Heart Association, IBM Take On Heart Health in the Workplace
The American Heart Association has a mission: rid the world of heart disease. Now its team is bringing that goal to the office.
The American Heart Association (AHA) announced a new workplace-focused program in conjunction with IBM Watson to carry out its mission of improving heart health.
The Workplace Health Solutions program, featuring the Workplace Health Achievement Index, will assess the heart health of individual employees as well as a company’s overall health culture. The completed assessments will then show organizations and their staff how they can improve.
“It’s brought in an element that not only allows a company to know if it’s doing all the things that will help improve the health of its employees, but also a means by which to measure where their employees are at baseline and where they get to have a success and perhaps figure out that there’s some things that they can do differently or better,” AHA’s Chief Medical Officer for Prevention Eduardo Sanchez, MD, said.
The assessment will be based on employees’ responses to AHA’s My Life Check questionnaire, which measures heart health on key indicators AHA calls “Life’s Simple 7”: not smoking; eating healthy; being physically active; having a healthy weight; and managing blood pressure, cholesterol, and blood sugar. Questions focused on company health culture will address leadership in health and wellness, health-related policies, and best practices.
Employees can access the survey online or through the mobile app from Welltok. IBM Watson is then responsible for analyzing the data and providing company assessments, which will make up the index.
“The new era of cognitive computing has the potential to help transform personal health and well-being, and that’s why we are eager to see this offering in action to support the health and wellness of the workforce,” IBM’s Chief Health Officer Kyu Rhee, MD, said in a statement.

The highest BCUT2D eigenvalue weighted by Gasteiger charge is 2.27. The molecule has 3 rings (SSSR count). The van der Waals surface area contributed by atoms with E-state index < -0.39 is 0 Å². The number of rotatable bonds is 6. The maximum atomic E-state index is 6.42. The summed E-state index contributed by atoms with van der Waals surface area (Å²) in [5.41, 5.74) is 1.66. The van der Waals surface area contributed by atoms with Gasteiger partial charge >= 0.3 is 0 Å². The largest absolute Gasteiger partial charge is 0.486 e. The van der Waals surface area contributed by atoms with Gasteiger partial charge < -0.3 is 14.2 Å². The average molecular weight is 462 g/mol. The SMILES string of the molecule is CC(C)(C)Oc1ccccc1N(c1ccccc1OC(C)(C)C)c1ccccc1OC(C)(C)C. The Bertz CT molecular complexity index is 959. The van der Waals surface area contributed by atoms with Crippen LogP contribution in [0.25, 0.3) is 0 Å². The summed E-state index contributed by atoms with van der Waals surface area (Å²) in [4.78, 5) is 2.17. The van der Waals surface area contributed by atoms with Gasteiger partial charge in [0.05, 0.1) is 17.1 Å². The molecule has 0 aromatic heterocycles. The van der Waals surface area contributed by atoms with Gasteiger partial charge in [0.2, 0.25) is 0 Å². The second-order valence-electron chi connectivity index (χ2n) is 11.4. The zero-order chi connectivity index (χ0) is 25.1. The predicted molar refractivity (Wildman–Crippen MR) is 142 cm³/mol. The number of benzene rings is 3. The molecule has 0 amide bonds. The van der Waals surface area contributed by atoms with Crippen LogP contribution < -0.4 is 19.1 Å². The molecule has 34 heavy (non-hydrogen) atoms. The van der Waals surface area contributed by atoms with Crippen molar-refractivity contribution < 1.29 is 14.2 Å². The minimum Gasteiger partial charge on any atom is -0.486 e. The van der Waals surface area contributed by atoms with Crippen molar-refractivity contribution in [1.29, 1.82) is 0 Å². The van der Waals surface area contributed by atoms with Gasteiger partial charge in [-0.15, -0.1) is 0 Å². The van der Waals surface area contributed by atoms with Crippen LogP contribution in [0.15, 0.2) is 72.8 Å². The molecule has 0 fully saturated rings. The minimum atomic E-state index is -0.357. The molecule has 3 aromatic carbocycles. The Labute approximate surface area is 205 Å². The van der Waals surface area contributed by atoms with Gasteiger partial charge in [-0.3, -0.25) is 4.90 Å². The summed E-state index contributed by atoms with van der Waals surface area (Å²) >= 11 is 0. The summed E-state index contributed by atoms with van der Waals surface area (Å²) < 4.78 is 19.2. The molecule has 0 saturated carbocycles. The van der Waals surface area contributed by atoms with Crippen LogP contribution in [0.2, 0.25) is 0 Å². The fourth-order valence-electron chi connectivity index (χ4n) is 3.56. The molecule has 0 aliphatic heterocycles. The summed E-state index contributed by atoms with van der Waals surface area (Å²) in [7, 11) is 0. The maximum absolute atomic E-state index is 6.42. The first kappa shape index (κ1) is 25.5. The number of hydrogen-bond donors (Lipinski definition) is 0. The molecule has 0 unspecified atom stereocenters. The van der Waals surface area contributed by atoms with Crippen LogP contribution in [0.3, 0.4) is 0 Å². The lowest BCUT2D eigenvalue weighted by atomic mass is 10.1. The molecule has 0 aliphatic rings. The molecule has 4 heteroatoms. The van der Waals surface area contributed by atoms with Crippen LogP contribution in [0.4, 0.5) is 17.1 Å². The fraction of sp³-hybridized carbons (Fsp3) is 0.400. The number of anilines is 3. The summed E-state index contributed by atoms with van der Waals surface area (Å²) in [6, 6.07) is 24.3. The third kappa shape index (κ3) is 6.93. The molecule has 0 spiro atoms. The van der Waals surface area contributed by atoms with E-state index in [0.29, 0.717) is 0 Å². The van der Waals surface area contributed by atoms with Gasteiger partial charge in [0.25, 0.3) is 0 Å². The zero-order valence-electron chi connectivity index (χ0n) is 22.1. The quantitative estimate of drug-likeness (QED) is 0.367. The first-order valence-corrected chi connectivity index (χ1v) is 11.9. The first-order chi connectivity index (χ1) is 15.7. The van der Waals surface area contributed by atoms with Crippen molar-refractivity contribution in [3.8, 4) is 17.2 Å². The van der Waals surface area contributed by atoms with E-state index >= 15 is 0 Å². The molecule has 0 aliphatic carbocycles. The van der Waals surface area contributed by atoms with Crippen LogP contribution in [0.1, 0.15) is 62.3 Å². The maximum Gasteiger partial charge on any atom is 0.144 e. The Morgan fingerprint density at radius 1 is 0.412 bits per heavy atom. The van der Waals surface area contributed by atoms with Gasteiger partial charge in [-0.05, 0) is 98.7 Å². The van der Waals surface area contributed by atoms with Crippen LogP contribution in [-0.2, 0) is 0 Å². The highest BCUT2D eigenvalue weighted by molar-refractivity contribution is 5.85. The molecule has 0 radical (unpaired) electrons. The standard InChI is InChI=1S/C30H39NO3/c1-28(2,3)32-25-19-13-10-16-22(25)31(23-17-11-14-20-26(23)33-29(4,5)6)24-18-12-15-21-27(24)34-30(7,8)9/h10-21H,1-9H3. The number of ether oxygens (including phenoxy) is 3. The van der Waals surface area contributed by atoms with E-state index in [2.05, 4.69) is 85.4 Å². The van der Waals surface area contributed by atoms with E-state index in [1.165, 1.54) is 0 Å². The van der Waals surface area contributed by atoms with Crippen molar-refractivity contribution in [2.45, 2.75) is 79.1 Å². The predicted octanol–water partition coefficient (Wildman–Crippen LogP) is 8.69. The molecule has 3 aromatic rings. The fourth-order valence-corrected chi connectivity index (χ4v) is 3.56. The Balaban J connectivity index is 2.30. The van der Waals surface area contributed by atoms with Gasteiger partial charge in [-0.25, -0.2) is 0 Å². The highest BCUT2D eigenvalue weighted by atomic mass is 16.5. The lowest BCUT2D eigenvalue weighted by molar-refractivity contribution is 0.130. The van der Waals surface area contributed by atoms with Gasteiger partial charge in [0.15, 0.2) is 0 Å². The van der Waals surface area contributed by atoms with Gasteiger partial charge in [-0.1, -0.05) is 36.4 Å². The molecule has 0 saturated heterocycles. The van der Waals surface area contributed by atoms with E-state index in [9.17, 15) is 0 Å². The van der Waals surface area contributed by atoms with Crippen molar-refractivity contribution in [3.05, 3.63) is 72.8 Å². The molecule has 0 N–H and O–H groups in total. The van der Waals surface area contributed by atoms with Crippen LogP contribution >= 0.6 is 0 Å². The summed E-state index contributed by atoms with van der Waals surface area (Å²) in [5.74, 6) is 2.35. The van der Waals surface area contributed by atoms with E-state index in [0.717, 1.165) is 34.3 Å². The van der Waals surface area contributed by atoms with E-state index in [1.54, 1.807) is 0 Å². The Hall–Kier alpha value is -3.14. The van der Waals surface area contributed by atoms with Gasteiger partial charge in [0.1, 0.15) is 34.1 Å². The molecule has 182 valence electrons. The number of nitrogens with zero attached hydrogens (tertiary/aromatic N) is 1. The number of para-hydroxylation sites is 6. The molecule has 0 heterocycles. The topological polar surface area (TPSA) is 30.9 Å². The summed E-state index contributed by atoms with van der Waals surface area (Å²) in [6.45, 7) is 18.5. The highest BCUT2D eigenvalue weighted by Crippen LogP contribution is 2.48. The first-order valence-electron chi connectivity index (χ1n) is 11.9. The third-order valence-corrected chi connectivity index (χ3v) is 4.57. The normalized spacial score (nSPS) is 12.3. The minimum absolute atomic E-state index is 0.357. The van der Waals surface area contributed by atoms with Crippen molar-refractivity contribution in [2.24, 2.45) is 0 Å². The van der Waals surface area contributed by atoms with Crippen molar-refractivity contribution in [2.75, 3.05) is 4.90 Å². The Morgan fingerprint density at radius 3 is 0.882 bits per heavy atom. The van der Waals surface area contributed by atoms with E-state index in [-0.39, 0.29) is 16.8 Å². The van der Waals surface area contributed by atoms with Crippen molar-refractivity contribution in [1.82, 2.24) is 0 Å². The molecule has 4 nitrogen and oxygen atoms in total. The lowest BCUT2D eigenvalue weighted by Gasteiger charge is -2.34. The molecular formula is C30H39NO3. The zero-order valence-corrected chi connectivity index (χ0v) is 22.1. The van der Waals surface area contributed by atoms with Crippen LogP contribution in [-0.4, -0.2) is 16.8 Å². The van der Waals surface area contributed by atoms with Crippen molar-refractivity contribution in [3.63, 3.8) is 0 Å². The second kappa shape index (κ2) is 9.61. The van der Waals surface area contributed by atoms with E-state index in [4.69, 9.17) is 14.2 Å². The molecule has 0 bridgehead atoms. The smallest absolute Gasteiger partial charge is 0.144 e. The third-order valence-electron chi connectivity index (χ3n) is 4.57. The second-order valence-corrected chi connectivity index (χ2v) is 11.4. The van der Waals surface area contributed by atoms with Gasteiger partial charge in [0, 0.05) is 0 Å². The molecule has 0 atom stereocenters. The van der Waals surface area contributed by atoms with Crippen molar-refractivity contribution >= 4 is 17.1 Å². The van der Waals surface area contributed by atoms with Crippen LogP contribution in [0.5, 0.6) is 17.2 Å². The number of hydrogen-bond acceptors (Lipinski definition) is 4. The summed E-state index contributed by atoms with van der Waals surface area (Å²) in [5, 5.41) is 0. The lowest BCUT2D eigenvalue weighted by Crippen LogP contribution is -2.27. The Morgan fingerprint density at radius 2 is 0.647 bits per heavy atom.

With heart disease causing 17 million deaths per year, AHA wants to create awareness by reaching people where they’ll be most affected. A 2014 study from AHA and Nielsen concluded that individuals are twice as likely to report improved health when encouraged my company leaders to engage in health programs, and more than two-thirds said such programs increase job satisfaction.
“Context matters, and for 150 million working adults, context is the workplace,” Sanchez said. “And so the workplace, we have thought, might be the place … to make it easier for individuals to achieve ideal status.”
Sanchez also noted that “a healthy workforce is a productive workforce,” in that keeping employees healthy also improves a company’s performance. “Companies that are performing well on some of the other workplace health indices out there are performing better in the marketplace. That is, Wall Street performance is better in companies that are healthy,” he said. “It’s a win from the health perspective; it’s also a win from the economics perspective.”
AHA hopes to launch the program at each of the 26 companies represented in AHA’s CEO Roundtable, who all helped develop and test the index and includes IBM. From there, the association will progressively spread the program to other companies.
“We have an audience now and actually have the means by which to say, ‘Here’s some ways you can improve heart health in the workplace, and here’s how one might go about it,’” Sanchez said.
An early version of IBM's Watson computing system, which will help power the AHA program. (Clockready/Wikimedia Commons)